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5 Easy Ways to Return Multiple Values in C# for Beginners

Apr 8, 2024 | C#, .NET

In this article, we will explore advanced strategies for creating functions that return multiple values in C#. We will dive into various techniques such as using tuples, out parameters, value tuples, custom classes/structs, ref returns, pattern matching, async methods, records, dynamic objects, generics, extension methods, local functions, and discards. Each method provides a unique approach to handling multiple return values, offering flexibility and efficiency in your code.

Using Tuples

Tuples in C# provide a way to return multiple values without the need for defining new classes or structures. Let’s explore an example showcasing the usage of tuples to calculate and return the sum and product of two numbers:

public (int Sum, int Product) Calculate(int a, int b)
    return (a + b, a * b);

// How to use tuples
var result = Calculate(2, 3);
Console.WriteLine($"Sum: {result.Sum}, Product: {result.Product}");

In the code above, the Calculate function employs tuples to efficiently return both the sum and product of the input numbers. Tuples offer a concise and straightforward way to handle multiple return values in a single data structure.

Real-life Example:

Consider a scenario where you need to calculate the total price and tax of a product in an e-commerce application. By utilizing tuples, you can return both values from the calculation function without the overhead of creating custom classes or structures.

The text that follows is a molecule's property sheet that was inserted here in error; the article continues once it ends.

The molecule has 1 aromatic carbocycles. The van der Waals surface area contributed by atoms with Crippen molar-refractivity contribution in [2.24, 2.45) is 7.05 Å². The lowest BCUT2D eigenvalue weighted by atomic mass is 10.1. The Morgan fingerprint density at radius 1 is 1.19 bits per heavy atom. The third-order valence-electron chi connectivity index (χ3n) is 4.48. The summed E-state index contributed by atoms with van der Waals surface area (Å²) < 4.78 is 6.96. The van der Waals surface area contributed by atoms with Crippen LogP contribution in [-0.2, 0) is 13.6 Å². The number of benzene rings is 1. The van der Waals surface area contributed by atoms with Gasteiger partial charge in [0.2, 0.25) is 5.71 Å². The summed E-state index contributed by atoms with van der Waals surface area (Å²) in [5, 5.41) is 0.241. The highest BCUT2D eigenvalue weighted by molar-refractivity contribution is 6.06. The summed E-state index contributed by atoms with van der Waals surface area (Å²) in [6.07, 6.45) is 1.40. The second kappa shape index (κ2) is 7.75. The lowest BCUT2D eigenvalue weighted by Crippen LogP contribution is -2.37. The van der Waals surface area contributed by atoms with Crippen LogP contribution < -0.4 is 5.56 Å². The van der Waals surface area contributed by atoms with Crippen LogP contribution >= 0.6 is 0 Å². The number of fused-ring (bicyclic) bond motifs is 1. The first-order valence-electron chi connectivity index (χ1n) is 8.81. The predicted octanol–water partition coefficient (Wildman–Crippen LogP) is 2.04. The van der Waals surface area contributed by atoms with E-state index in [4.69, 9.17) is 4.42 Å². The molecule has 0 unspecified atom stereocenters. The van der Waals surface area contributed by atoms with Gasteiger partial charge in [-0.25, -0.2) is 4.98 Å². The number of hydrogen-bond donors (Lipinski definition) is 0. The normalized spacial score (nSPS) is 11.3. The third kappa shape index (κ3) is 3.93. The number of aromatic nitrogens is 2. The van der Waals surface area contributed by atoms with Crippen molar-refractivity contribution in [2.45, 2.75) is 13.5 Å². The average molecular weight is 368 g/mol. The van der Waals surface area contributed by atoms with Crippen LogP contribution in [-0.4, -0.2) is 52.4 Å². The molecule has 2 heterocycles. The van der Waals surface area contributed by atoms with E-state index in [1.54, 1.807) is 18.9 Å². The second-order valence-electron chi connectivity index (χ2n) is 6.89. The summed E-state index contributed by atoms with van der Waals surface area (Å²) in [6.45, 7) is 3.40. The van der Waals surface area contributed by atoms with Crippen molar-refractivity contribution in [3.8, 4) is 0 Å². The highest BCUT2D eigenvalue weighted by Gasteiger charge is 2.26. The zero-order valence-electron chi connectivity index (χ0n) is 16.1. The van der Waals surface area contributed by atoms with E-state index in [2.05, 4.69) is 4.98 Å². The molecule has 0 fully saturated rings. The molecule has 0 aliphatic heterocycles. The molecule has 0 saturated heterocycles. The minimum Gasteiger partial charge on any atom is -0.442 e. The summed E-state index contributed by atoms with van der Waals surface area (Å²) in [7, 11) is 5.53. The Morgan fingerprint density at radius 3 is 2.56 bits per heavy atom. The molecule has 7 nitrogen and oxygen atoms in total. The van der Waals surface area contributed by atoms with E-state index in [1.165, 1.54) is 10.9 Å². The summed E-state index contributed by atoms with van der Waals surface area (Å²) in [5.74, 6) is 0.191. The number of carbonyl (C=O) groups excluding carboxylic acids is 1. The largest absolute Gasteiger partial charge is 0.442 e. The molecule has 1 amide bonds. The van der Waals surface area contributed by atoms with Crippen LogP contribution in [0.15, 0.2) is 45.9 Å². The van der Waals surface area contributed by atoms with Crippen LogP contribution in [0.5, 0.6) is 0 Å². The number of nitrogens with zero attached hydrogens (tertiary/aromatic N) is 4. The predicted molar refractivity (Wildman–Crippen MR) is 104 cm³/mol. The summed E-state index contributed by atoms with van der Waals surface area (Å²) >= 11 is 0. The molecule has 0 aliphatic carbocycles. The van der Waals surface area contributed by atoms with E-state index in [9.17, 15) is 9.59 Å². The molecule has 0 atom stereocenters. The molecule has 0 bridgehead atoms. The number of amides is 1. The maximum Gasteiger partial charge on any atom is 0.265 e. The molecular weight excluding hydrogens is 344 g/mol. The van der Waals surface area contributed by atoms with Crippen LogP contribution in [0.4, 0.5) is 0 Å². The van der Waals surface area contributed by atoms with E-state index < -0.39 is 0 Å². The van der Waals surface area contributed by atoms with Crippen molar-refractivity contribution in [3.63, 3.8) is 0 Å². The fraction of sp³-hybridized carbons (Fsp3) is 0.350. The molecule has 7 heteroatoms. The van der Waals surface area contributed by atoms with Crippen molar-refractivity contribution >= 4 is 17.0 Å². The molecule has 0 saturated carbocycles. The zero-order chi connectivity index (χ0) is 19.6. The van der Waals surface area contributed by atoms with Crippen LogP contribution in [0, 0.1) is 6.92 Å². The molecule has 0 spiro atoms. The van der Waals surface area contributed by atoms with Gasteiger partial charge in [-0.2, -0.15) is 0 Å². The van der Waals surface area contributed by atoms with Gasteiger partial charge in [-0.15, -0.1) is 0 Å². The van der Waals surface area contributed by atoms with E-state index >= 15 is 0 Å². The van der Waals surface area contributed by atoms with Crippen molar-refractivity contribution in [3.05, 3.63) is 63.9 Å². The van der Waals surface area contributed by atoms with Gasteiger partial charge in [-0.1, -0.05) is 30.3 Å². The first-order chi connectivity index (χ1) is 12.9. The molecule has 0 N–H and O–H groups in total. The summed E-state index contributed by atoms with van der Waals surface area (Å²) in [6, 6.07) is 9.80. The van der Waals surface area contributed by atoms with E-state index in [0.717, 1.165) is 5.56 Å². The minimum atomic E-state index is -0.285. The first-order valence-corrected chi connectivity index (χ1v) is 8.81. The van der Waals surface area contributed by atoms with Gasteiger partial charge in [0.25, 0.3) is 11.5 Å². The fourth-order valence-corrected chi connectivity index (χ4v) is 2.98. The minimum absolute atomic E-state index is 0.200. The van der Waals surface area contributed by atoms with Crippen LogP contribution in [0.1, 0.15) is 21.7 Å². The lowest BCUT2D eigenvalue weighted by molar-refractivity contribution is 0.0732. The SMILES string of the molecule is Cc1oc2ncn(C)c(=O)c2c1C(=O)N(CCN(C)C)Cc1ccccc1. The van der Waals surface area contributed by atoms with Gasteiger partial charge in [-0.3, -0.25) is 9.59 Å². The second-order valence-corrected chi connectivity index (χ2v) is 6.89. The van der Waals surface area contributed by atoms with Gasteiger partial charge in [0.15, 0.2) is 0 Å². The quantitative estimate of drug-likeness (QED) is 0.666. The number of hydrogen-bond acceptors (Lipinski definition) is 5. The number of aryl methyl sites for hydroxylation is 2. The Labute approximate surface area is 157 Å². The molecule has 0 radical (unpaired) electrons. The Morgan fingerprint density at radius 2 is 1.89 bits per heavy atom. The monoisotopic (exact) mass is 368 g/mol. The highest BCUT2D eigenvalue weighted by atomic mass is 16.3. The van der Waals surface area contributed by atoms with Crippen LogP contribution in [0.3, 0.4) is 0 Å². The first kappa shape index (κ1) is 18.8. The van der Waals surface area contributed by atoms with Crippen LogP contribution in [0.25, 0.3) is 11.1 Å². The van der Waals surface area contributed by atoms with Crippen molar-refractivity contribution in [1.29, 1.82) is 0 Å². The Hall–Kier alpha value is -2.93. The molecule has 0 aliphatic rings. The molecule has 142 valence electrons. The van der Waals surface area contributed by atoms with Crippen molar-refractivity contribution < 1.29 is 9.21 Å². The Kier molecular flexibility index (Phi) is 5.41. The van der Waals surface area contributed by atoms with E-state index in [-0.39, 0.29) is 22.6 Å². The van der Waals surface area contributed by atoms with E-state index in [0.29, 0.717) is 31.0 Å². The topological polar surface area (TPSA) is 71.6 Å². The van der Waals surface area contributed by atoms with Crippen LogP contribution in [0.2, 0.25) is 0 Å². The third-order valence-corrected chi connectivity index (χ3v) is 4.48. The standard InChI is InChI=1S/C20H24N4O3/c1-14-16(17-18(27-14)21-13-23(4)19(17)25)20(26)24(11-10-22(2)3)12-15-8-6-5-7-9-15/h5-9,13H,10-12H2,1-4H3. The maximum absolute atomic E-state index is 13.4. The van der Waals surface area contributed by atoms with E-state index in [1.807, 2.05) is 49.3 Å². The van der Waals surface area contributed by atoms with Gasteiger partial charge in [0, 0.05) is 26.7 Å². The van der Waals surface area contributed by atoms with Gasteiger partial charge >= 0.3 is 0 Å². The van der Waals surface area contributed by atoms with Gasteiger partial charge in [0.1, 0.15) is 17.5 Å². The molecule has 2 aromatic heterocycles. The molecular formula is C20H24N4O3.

Code Explanation:

  • The Calculate method takes two integers a and b as input parameters.
  • It calculates the sum of a and b using a + b and the product using a * b.
  • The result is then returned as a tuple (Sum, Product) where Sum corresponds to the sum of the input numbers, and Product represents their product.
  • When calling the Calculate function with values 2 and 3, the returned tuple is stored in the result variable.
  • Finally, the Console.WriteLine statement displays the sum and product values extracted from the tuple using result.Sum and result.Product.

By leveraging tuples in your C# code, you can streamline the process of returning multiple values efficiently and elegantly.

Out Parameters

In certain cases, it becomes necessary to return additional information alongside the main return value from a method. This is where out parameters in C# prove to be valuable. Let’s explore a practical example involving a method that parses a date string and returns a DateTime object using an out parameter:

public bool TryParseDate(string dateString, out DateTime date)
    return DateTime.TryParse(dateString, out date);

// How to utilize out parameters
if (TryParseDate("2024-02-19", out DateTime resultDate))
    Console.WriteLine($"Parsed Date: {resultDate.ToShortDateString()}");
    Console.WriteLine("Invalid Date");

In the provided code snippet, the TryParseDate function is designed to attempt parsing a given date string and return the corresponding DateTime object via the out parameter.

Real-life Example:

Imagine a situation in a finance application where user input needs to be validated, including date entries. By using an out parameter to return the parsed date, the application can ensure that the date format is correct and accessible for further processing.

Code Explanation:

  • The TryParseDate method takes a string parameter representing a date in the dateString variable.
  • The method attempts to parse the input string as a DateTime object using DateTime.TryParse.